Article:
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COVID-19: canceled event? what next?


Our hearts go out to all of you who have been affected by this sudden and serious pandemic.

We know that canceling your event must have been a tough choice and probably one that has left you concerned about the future of yourself, your event crew and your community. With events being one of the hardest-hit markets across the globe, all we can do is ask, 'what next?'. 

Whatever the event you had planned, from sports to festivals, the only wrong thing you can do now is nothing. We've had our team scouring the internet for the best thoughts and advice on event alternatives and now we are delivering them directly to you.


1. Take it online

Even before the COVID-19 outbreak, the Virtual Events market was starting to take off. This means that there are a number of companies out there with solutions that are made for this very challenge. Even your event doesn't seem like it would fit a virtual format, you might find more opportunities than you think. 

If your sporting even was canceled, now you have a dedicated group of people who could be excited to watch talks from key people in your field. 

When you begin planning a personal event, deciding what is important to you is key. Will you be streaming a single speaker or a panel of speakers? In that case, you probably already have a tool you can use, like Teams or Zoom

Is audience feedback a major part? Perhaps live-streaming on Facebook or even Twitch would suit you best. Quizzes? Try Kahoot!. Breakout networking spaces? Public Slack channels might fit the bill. What level of production value? What timezones? How will you communicate with all of the presenters and support staff? 

Create something fantastic to serve your community and present a positive face to the world.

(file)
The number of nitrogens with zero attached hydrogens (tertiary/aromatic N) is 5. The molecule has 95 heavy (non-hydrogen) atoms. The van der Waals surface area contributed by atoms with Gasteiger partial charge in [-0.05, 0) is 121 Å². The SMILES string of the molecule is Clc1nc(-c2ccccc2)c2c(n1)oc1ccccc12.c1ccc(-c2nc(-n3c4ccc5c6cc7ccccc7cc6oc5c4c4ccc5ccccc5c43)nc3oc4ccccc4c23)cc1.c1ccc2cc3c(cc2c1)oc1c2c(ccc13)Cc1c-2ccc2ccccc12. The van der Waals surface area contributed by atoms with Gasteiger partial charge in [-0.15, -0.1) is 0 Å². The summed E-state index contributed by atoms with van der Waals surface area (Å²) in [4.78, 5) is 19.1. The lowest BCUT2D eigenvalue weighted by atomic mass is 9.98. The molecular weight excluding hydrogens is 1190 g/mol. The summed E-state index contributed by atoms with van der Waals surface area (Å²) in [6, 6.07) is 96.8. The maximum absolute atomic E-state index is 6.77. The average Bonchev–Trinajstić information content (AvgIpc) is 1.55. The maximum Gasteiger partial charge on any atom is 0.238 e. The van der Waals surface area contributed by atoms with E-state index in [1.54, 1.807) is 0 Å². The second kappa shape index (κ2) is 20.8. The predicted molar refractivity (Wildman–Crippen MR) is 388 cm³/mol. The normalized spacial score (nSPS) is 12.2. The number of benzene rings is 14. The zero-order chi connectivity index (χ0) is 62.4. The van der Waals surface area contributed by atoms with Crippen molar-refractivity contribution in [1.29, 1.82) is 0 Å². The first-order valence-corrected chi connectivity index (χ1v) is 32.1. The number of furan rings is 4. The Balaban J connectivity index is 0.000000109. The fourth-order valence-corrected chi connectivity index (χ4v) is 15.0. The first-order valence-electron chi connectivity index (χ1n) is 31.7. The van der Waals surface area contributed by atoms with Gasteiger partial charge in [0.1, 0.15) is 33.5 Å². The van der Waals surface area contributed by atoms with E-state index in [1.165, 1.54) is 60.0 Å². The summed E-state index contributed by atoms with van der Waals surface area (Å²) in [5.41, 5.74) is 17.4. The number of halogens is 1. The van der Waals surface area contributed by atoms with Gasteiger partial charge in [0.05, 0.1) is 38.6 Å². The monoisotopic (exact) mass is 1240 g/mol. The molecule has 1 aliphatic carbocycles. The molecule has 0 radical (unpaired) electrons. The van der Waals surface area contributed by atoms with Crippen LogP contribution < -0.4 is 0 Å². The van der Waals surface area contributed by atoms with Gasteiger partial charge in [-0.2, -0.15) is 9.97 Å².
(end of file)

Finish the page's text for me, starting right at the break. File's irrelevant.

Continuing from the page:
2. Social media

In the digital age, even when society goes into a physical lockdown the world of social media only grows stronger. In fact, even the WHO has set up its own TikTok account.

With an event comes Facebook event pages, Twitter hashtags and Instagram posts - all of which have people engaging with them. Now is the time to take that information and put it to good use. Not only is social media a great way to reach out to your audience, but it's also an excellent way for them to reach you. Be active across the range of social you use, and think about ways to leverage your audience. For example, you could use Facebook polls to see what might suit them best when planing alternatives for your event. 

However, keep it positive, don't try to be a COVID expert, and avoid the pitfalls that could cause problems. 


3. Get creative

It can be hard to get motivation back when you've taken a rough hit. A little blue-sky thinking might be just what you need to get your team and community excited again. 

One of our sporting-focused partners, EventPlus, has been doing some thinking of their own and suggested a few ideas:

  • Virtual challenges - Give out "challenges" people can do at home then report back how they went and compare with others.
  • Online get-togethers - Organize a video conference for listening to a previous winner or instructor etc. and give out spot prizes.
  • Loyalty and achievement programmes - Take past results or attendance data and create initiatives to recognize and reward community members. 

Check out their fantastic blog post for more details on this and much more insightful advice. 

You could even go way out of the box and turn your tournament into a sports video game tournament instead. 

As long as your community is safe, healthy and positively engaged with your brand, you're making the best of a rough situation. 


Has your event been impacted by COVID-19? We'd like to hear from you. What challenges are you currently facing? What have you tried that you'd like to share with others?

Hear from Richard and have your say via our new interactive video tool.

The ultimate crisis communications plan
About author
Ben Moore
Ben is a freelance creator who focuses on storytelling and problem-solving. With a background in theatre and specialising in the IT industry, his creative approach lends itself to any challenge. He loves watching, reading and playing stories just as much as he loves creating them.

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